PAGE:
More than 100 people have been arrested in Spain and Italy following a joint investigation into money laundering.
The sting targeted an Italian mafia gang on the Spanish island of Tenerife, who are accused of laundering more than €10 million.
The group is alleged to have made its money through a number of online scams in several European countries.
The police operation -- supported by Europol -- led to the arrests of 106 people, authorities said on Monday.
Most of the suspects were Italian nationals who were detained in the Canary Islands, Europol said in a statement.
Those arrested have been accused of a variety of charges including fraud, drug trafficking, money laundering, kidnapping, robbery, and illegal possession of weapons.
Two of the suspects already had European Arrest Warrants for drug trafficking and robbery offenses.
The group tricked their victims -- mostly Italian citizens -- into sending large sums of money into bank accounts that they controlled.
They then laundered through a wide network of cryptocurrencies or reinvested it in other criminal activities, such as prostitution, drugs, and arms trafficking, according to Italian police.
"The suspects defrauded hundreds of victims through phishing attacks and other types of online fraud such as SIM swapping and business email compromise," said Europol.
"Last year alone, the illegal profit is estimated at about €10 million," the authority added.
Police carried out 18 house searches as part of the joint operation, froze 118 bank accounts, and also seized dozens of electronic devices and credit cards.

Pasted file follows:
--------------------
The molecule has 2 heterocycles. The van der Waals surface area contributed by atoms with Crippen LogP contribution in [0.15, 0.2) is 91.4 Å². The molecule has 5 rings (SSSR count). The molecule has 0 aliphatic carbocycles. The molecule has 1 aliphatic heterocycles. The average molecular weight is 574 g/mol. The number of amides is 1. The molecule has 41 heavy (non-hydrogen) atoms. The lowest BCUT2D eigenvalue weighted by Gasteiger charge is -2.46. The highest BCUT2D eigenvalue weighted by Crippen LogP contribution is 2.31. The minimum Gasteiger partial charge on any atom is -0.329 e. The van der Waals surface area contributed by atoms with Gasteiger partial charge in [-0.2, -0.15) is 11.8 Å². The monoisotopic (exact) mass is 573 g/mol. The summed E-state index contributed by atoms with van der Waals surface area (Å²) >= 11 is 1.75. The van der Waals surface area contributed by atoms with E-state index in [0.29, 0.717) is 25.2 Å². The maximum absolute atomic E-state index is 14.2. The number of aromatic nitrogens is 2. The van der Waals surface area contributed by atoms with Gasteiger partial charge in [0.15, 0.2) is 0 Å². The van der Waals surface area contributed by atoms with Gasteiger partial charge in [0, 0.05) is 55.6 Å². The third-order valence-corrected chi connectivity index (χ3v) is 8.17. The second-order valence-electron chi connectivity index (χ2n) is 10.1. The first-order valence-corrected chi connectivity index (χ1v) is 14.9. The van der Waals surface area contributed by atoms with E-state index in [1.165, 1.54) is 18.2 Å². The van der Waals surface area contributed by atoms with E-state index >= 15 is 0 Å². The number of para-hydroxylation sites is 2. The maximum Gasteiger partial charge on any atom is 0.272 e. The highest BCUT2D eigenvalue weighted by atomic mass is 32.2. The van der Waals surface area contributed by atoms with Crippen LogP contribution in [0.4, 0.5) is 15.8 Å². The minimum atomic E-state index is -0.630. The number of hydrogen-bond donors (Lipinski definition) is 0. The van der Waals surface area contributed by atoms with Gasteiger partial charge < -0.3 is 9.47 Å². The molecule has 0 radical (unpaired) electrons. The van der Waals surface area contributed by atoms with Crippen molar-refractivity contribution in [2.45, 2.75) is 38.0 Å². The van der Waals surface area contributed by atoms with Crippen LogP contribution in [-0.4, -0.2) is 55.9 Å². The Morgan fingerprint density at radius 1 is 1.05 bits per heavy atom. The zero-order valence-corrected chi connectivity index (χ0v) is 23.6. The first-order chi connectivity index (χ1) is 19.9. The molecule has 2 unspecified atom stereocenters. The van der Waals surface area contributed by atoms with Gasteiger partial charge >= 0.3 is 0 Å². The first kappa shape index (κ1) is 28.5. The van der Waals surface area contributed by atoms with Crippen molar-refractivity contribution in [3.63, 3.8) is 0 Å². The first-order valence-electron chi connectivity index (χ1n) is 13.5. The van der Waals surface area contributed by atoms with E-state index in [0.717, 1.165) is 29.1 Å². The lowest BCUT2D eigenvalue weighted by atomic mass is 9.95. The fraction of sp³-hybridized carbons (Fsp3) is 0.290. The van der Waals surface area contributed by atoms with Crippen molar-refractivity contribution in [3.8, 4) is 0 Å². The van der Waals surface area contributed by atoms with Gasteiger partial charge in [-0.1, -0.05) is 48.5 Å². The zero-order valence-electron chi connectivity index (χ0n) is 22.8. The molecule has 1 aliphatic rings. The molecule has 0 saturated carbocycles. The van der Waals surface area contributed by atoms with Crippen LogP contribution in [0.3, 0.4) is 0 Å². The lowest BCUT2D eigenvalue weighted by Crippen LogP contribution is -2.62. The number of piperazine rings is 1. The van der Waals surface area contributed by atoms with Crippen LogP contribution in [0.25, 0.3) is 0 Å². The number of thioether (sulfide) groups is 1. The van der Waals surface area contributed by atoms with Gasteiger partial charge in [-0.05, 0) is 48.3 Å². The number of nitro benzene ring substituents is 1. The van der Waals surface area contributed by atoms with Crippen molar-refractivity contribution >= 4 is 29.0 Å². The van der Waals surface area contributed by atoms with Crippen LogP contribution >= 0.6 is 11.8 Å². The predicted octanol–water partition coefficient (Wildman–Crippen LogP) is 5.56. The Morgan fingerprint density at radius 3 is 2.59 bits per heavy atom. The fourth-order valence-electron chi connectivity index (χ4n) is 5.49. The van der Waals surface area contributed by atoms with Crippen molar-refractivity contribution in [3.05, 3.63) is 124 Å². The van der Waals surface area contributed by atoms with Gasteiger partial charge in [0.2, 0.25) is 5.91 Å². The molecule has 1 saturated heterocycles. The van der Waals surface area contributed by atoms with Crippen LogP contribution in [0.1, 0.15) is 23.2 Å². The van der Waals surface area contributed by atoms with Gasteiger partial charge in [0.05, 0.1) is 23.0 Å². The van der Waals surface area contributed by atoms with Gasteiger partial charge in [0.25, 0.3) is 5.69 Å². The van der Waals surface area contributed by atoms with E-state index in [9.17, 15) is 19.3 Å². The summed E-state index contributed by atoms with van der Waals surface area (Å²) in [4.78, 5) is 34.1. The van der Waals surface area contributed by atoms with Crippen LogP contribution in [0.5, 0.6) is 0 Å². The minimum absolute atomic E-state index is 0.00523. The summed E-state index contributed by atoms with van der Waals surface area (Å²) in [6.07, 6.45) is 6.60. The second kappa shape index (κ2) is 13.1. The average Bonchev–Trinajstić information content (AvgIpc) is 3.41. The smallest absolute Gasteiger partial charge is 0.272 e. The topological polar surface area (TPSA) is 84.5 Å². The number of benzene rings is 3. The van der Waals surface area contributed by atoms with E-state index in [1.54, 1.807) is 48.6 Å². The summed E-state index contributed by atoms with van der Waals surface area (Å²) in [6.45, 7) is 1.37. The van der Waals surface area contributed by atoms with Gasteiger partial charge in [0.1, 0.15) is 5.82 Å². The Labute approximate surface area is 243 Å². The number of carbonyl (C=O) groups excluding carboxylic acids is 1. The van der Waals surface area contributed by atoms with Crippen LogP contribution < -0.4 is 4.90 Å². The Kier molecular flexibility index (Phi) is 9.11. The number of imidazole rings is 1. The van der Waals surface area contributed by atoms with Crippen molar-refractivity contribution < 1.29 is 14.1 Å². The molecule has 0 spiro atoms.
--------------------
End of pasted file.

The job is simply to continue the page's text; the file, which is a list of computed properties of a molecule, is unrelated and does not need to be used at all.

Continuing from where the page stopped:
Authorities also uncovered a marijuana plantation with more than 400 plants during the raids.
"This large criminal network was very well-organised in a pyramid structure, which included different specialised areas and roles," Europol said.
The investigation into the group began in June 2020 when Spanish police began looking into a group of people on Tenerife who were linked to different Italian mafia clans.
"[Their] mission was to launder the money obtained through multiple computer crimes committed in Spain, Germany, Ireland, Italy, Lithuania, and the United Kingdom," Spanish police said in a statement.
Police said on one occasion that suspects had kidnapped a woman and forced her at gunpoint to steal money from one of their bank accounts.
When she opened 50 online bank accounts for the organisation and was arrested, the suspects threatened her to prevent her testifying against them.
"The extreme violence of this group also manifested itself in other criminal actions," Spanish police said.
"They beat up, robbed, and extorted members of the organisation who deviated from their rules, as well as other people or companies in Tenerife."